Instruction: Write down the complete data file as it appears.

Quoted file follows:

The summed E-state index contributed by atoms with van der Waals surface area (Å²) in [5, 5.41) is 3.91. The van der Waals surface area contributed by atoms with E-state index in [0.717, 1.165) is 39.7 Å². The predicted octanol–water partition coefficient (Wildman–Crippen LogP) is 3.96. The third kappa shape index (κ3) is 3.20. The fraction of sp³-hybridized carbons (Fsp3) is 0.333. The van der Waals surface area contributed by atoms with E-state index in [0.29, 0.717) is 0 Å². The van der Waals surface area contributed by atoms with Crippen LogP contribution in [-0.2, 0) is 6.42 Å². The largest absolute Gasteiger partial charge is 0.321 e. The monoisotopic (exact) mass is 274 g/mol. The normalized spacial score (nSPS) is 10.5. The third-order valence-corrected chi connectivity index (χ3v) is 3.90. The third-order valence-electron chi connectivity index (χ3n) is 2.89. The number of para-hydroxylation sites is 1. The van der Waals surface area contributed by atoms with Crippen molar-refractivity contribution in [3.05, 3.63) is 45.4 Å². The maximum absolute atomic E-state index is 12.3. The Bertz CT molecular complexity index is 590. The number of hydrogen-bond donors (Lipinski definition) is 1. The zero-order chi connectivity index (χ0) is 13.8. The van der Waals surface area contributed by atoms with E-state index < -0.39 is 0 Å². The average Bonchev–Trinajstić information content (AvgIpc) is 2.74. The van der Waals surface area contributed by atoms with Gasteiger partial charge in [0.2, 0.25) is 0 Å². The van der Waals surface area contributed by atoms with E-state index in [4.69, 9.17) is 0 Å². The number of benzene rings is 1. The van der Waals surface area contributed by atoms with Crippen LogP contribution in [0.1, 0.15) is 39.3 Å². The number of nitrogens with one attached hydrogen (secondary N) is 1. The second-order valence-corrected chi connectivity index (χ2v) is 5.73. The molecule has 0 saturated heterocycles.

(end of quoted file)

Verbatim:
The summed E-state index contributed by atoms with van der Waals surface area (Å²) in [5, 5.41) is 3.91. The van der Waals surface area contributed by atoms with E-state index in [0.717, 1.165) is 39.7 Å². The predicted octanol–water partition coefficient (Wildman–Crippen LogP) is 3.96. The third kappa shape index (κ3) is 3.20. The fraction of sp³-hybridized carbons (Fsp3) is 0.333. The van der Waals surface area contributed by atoms with E-state index in [0.29, 0.717) is 0 Å². The van der Waals surface area contributed by atoms with Crippen LogP contribution in [-0.2, 0) is 6.42 Å². The largest absolute Gasteiger partial charge is 0.321 e. The monoisotopic (exact) mass is 274 g/mol. The normalized spacial score (nSPS) is 10.5. The third-order valence-corrected chi connectivity index (χ3v) is 3.90. The third-order valence-electron chi connectivity index (χ3n) is 2.89. The number of para-hydroxylation sites is 1. The van der Waals surface area contributed by atoms with Crippen molar-refractivity contribution in [3.05, 3.63) is 45.4 Å². The maximum absolute atomic E-state index is 12.3. The Bertz CT molecular complexity index is 590. The number of hydrogen-bond donors (Lipinski definition) is 1. The zero-order chi connectivity index (χ0) is 13.8. The van der Waals surface area contributed by atoms with E-state index < -0.39 is 0 Å². The average Bonchev–Trinajstić information content (AvgIpc) is 2.74. The van der Waals surface area contributed by atoms with Gasteiger partial charge in [0.2, 0.25) is 0 Å². The van der Waals surface area contributed by atoms with E-state index in [4.69, 9.17) is 0 Å². The number of benzene rings is 1. The van der Waals surface area contributed by atoms with Crippen LogP contribution in [0.1, 0.15) is 39.3 Å². The number of nitrogens with one attached hydrogen (secondary N) is 1. The second-order valence-corrected chi connectivity index (χ2v) is 5.73. The molecule has 0 saturated heterocycles.